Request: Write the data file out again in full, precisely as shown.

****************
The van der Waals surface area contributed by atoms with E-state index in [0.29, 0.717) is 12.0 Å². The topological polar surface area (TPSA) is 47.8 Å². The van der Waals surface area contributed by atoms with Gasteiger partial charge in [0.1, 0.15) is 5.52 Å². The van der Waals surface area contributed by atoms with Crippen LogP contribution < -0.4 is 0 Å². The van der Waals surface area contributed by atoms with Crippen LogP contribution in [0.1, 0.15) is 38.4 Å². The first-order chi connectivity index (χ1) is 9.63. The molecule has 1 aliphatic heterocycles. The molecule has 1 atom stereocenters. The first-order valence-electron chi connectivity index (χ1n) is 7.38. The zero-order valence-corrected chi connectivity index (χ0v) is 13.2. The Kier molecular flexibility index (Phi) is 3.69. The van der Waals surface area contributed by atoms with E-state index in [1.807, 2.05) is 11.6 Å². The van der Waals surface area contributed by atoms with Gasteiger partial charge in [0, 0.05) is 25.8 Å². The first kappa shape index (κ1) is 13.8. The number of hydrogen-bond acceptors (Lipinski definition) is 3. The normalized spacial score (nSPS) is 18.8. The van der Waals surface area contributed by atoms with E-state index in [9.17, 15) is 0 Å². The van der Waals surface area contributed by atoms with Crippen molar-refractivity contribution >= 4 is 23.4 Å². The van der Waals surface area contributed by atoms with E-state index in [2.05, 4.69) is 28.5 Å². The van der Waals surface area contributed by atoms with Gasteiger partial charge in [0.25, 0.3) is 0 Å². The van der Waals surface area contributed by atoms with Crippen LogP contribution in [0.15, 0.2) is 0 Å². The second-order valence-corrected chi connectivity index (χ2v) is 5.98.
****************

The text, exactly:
The van der Waals surface area contributed by atoms with E-state index in [0.29, 0.717) is 12.0 Å². The topological polar surface area (TPSA) is 47.8 Å². The van der Waals surface area contributed by atoms with Gasteiger partial charge in [0.1, 0.15) is 5.52 Å². The van der Waals surface area contributed by atoms with Crippen LogP contribution < -0.4 is 0 Å². The van der Waals surface area contributed by atoms with Crippen LogP contribution in [0.1, 0.15) is 38.4 Å². The first-order chi connectivity index (χ1) is 9.63. The molecule has 1 aliphatic heterocycles. The molecule has 1 atom stereocenters. The first-order valence-electron chi connectivity index (χ1n) is 7.38. The zero-order valence-corrected chi connectivity index (χ0v) is 13.2. The Kier molecular flexibility index (Phi) is 3.69. The van der Waals surface area contributed by atoms with E-state index in [1.807, 2.05) is 11.6 Å². The van der Waals surface area contributed by atoms with Gasteiger partial charge in [0, 0.05) is 25.8 Å². The first kappa shape index (κ1) is 13.8. The number of hydrogen-bond acceptors (Lipinski definition) is 3. The normalized spacial score (nSPS) is 18.8. The van der Waals surface area contributed by atoms with E-state index in [9.17, 15) is 0 Å². The van der Waals surface area contributed by atoms with Crippen molar-refractivity contribution >= 4 is 23.4 Å². The van der Waals surface area contributed by atoms with E-state index in [2.05, 4.69) is 28.5 Å². The van der Waals surface area contributed by atoms with Gasteiger partial charge in [0.25, 0.3) is 0 Å². The van der Waals surface area contributed by atoms with Crippen LogP contribution in [0.15, 0.2) is 0 Å². The second-order valence-corrected chi connectivity index (χ2v) is 5.98.